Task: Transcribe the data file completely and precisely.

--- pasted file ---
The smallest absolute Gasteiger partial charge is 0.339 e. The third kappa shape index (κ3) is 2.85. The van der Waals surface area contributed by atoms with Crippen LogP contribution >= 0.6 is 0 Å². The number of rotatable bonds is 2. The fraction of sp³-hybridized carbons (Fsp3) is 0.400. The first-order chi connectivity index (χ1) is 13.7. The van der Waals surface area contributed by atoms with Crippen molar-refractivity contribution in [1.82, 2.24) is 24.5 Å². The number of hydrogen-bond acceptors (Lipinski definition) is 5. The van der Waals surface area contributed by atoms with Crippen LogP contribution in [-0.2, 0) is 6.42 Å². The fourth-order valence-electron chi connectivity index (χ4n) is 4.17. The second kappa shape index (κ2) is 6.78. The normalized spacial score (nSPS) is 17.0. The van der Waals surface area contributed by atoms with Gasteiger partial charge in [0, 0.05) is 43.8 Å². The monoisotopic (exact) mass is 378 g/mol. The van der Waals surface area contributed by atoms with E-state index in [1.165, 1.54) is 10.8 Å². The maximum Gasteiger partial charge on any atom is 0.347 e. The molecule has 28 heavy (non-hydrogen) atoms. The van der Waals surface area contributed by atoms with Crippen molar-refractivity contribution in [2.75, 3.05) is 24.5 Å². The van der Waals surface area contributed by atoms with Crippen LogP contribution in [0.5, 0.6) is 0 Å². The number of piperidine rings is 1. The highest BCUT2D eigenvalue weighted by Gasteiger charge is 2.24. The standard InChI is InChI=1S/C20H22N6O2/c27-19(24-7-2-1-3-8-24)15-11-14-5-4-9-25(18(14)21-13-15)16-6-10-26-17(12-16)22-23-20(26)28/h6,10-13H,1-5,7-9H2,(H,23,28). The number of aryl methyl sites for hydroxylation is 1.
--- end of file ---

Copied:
The smallest absolute Gasteiger partial charge is 0.339 e. The third kappa shape index (κ3) is 2.85. The van der Waals surface area contributed by atoms with Crippen LogP contribution >= 0.6 is 0 Å². The number of rotatable bonds is 2. The fraction of sp³-hybridized carbons (Fsp3) is 0.400. The first-order chi connectivity index (χ1) is 13.7. The van der Waals surface area contributed by atoms with Crippen molar-refractivity contribution in [1.82, 2.24) is 24.5 Å². The number of hydrogen-bond acceptors (Lipinski definition) is 5. The van der Waals surface area contributed by atoms with Crippen LogP contribution in [-0.2, 0) is 6.42 Å². The fourth-order valence-electron chi connectivity index (χ4n) is 4.17. The second kappa shape index (κ2) is 6.78. The normalized spacial score (nSPS) is 17.0. The van der Waals surface area contributed by atoms with Gasteiger partial charge in [0, 0.05) is 43.8 Å². The monoisotopic (exact) mass is 378 g/mol. The van der Waals surface area contributed by atoms with E-state index in [1.165, 1.54) is 10.8 Å². The maximum Gasteiger partial charge on any atom is 0.347 e. The molecule has 28 heavy (non-hydrogen) atoms. The van der Waals surface area contributed by atoms with Crippen molar-refractivity contribution in [2.75, 3.05) is 24.5 Å². The van der Waals surface area contributed by atoms with Crippen LogP contribution in [0.5, 0.6) is 0 Å². The number of piperidine rings is 1. The highest BCUT2D eigenvalue weighted by Gasteiger charge is 2.24. The standard InChI is InChI=1S/C20H22N6O2/c27-19(24-7-2-1-3-8-24)15-11-14-5-4-9-25(18(14)21-13-15)16-6-10-26-17(12-16)22-23-20(26)28/h6,10-13H,1-5,7-9H2,(H,23,28). The number of aryl methyl sites for hydroxylation is 1.